5. Put your money where your mouth is. Of course, Kickstarter was around back in 2010 – but I really didn’t feel comfortable taking other peoples’ money on what was quite a risky project; it did take 5 years to complete and it was my first project after all. £6K is quite a chunk of money – but it was important to give people something for working on my game. I don’t expect SZB to make much money (if any) from UnityAd – but if it did, I will of course be sharing with with everyone involved.

That’s it. I’m sure that one day, in the not too distant future, you will be able to watch sports on TV where people die in the name of entertainment. Until that day comes you’ll always have Super Zombie Bowl! Thanks for reading!

See you next game…

Everything you ever needed to know about this series is written here!
And here is my humble opinion…
808 has a convincing dystopian feel with its bleak portrayal of the futuristic urban monstrocities*. Lowlifes, hermit hackers, perverts, mercenaries, betrayal, cyborgs, illegal trade in human body parts and the general underlying notion that life is cheap are presented in abundance.One of the things I enjoyed most in this anime is the relationship between Sengoku and Varsus (a robot assistant). It’s important as it characterises how technology will become the subject of abuse and have to suffer the worst of human emotions. The small R2-D2-esque robot is cursed and berated constantly by Sengoku, and while we don’t expect it to do anything other than continue running its program, it’s interesting to see how much Sengoku uses Varsus as an outlet for his anger.
Criminals becoming police officers and earning time off their sentences with each completed case is an interesting concept – and yet deep down we know these men can never be free because the powers that be won’t allow it. We feel sympathetic to them yet know they must have commited horrible deeds in the past. They are true anti-heroes.
Another noteworthy aspect of this anime is the UK soundtrack – which perfectly captures a range of moods from high-octane action to sombre pieces that reflect the decline of humanity.

The downsides are that there are only three episodes – which is a shame as the characters, premise and setting have potential to go further. The hardline cyberpunk feel in the first episode is somewhat diminished by the second episode that introduces a cyborg with psychic powers. And diluted again in the final episode which focuses on vampires in space. There’s no real sense of closure either; as we don’t know what becomes of these unlikely heroes.

Despite these flaws the series is definitely worth a watch for any fan of cyberpunk. All episodes are viewable on YouTube.

*monstrous cities

808_body_parts abuse death_collar

With Resident Evil: Revelations 2 (AKA – the sequel no one asked for) having been recently announced and coming in 2015, I’ve taken a look back at the last game in the main franchise. Is it really as bad as I remember it?

Let’s find out…

Quite likely the most boring start to a game ever – it’s a ‘carrying’ simulation. Although it’s actually an apt metaphor for what these enforced co-op games are – a lumbering mass of dead weight.

It’s very easy to die at the start of this game. I died within 10 minutes because I have no idea how to work the QTEs – in fact, the entire part of the game up until the title screen is like something from Warioware. I’m not sure what’s going on, it’s not cohesive and the game is constantly changing how I interact with it.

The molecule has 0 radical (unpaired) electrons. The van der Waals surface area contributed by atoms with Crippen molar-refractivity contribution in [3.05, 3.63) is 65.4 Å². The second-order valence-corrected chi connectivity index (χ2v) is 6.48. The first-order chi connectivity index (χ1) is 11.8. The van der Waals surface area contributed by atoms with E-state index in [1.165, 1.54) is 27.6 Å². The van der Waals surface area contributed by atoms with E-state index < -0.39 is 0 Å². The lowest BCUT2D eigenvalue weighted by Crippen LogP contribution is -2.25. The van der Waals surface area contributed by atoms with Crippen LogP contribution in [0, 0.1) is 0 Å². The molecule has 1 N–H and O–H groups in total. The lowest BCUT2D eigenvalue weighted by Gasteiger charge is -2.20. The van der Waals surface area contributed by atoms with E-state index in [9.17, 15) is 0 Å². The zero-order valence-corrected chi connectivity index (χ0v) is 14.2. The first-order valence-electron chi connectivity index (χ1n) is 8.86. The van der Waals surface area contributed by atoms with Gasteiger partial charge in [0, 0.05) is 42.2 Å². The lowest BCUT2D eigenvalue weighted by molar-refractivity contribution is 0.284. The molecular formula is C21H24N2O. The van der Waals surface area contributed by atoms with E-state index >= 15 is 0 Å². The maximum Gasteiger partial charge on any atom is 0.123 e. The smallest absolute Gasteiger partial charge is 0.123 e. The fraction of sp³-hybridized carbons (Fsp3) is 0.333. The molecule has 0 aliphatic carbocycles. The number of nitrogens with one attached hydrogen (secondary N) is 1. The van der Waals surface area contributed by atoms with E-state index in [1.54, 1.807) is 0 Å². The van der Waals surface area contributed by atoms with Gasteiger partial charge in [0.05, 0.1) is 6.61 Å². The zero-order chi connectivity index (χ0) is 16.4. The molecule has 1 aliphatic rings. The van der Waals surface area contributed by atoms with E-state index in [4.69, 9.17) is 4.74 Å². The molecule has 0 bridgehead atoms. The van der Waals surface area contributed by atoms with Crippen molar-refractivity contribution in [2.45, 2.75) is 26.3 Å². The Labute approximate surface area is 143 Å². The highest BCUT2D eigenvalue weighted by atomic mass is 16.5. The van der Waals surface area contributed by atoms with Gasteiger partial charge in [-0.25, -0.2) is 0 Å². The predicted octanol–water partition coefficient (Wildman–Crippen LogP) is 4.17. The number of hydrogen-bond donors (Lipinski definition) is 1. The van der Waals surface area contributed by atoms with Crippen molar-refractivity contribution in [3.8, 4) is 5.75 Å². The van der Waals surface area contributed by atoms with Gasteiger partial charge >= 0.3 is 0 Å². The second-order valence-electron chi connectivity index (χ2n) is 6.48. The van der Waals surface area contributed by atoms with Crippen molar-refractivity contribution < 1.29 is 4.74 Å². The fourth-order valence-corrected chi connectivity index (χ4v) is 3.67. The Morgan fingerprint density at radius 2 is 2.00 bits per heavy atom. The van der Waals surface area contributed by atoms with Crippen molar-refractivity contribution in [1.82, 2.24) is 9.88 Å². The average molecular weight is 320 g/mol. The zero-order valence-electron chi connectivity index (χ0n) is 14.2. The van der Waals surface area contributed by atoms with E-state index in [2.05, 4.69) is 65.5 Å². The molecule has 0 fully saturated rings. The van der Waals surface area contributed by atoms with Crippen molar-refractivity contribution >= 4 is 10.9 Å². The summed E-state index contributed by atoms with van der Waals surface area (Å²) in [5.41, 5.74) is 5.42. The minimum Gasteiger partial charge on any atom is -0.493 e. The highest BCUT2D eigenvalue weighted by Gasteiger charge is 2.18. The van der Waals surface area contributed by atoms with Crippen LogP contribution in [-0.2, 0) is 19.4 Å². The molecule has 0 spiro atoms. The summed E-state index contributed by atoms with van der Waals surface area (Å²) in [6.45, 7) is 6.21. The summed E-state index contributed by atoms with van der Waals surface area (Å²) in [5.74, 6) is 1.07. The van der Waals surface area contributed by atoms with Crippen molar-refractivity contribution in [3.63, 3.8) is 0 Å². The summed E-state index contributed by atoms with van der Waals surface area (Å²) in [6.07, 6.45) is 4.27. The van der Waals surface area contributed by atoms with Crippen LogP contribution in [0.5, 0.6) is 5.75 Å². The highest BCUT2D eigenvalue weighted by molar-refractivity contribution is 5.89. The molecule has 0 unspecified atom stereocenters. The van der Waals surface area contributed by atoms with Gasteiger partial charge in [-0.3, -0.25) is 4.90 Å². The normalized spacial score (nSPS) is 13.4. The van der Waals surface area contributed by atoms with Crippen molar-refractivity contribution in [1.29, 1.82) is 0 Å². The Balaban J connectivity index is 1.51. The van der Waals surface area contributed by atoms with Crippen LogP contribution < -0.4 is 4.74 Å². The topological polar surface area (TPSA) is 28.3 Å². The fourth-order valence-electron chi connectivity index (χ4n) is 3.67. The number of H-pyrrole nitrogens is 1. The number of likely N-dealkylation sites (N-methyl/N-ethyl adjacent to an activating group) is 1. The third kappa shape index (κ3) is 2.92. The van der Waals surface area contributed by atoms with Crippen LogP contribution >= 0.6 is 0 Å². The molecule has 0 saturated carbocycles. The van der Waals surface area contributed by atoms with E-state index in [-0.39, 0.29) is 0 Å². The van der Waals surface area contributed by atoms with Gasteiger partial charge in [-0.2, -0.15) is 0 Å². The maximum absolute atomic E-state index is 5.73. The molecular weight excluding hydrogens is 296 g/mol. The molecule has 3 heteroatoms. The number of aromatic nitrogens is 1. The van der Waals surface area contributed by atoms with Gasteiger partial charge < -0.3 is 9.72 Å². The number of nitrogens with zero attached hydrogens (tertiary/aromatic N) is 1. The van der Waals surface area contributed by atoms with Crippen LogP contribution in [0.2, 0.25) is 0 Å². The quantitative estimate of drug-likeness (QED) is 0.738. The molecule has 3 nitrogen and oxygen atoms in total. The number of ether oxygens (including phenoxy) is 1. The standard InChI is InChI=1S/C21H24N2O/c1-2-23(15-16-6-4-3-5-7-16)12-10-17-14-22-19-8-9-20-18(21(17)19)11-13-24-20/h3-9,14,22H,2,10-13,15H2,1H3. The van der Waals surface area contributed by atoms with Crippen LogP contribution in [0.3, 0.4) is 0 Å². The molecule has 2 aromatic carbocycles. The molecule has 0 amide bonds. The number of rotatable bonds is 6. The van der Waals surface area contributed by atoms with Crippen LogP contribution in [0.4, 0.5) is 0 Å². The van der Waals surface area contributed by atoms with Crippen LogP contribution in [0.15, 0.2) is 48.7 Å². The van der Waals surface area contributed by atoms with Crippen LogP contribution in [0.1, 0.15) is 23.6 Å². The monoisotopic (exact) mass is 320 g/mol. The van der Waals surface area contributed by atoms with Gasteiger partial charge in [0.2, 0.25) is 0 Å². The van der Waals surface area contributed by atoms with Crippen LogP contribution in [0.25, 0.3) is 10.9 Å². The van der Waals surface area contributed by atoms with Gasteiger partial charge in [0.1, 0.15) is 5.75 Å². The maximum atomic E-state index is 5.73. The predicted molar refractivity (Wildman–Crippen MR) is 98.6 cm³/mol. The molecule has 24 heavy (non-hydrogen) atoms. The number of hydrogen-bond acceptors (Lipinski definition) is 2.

Let’s take a look at Leon’s campaign. I dislike the QTEs that accompany every zombie attack – and the campus environment is quite uninspired.That sentiment is shared with the design too – walk past a dozen zombies slumped on the ground that you can’t interact with; but the instant you push the button at the end of the hall they all come to life. It’s predictable and mundane.

I can’t see any other mechanics in the first 1.5 hours other than walk into a room, see ‘dead’ people, and watch as they come to life the moment you interact with a key object. That mechanic is used too much – it should have been left behind in the 90s. The first locked door you come to and you have to find a key – but there is no exploration or puzzle solving – the key is marked on the HUD – it’s an entire 10 yards away. Try not to get lost!

Graphically I can’t understand what is going on, perhaps my memory is failing – but I’m sure that RE5 looked better. The buildings and props look very angular, and the textures seem very low resolution. I recently played RE4 and RE6 is actually closer to that than RE5 – which is just insane. Perhaps Capcom wanted to emphasise Leon’s campaign by making the game look just like RE4 when players last saw him?
Perhaps this why the game prompted me at the start to lower the brightness to the point of not being able to see anything. “Adjust the brightness until the logo is barely visible – that way you can’t see where we cut corners!”. I wouldn’t be surprised if it asked me to turn the monitor off and play the game based on sounds alone.
If you look at previous RE games – unique enemies were always introduced fairly gradually – there was some build up. Hunters, Lickers, Nemisis, gargantuans etc. Here there is a distinct lack of pacing. The game plays like an endless linear roller coaster and throws everything at you in a blur. Prepare to be surprised by zombies that spit at you (like in dead space), a zombie that screams at you, and a zombie that resembles a Boomer from L4D – only Capcom thought they’d disguise the source of inspiration of this enemy by making him twice the size. No one will ever suspect!

The other underwhelming thing about this game are the characters – you’ll meet a few on your journey but they are superficial and two-dimensional. And they’ll be dead before you can enjoy shooting them yourself.

Where are my trinkets?! This became a staple of RE4 and RE5 – it was fun to go around hunting for these collectibles and selling them on. Completely missing in RE6.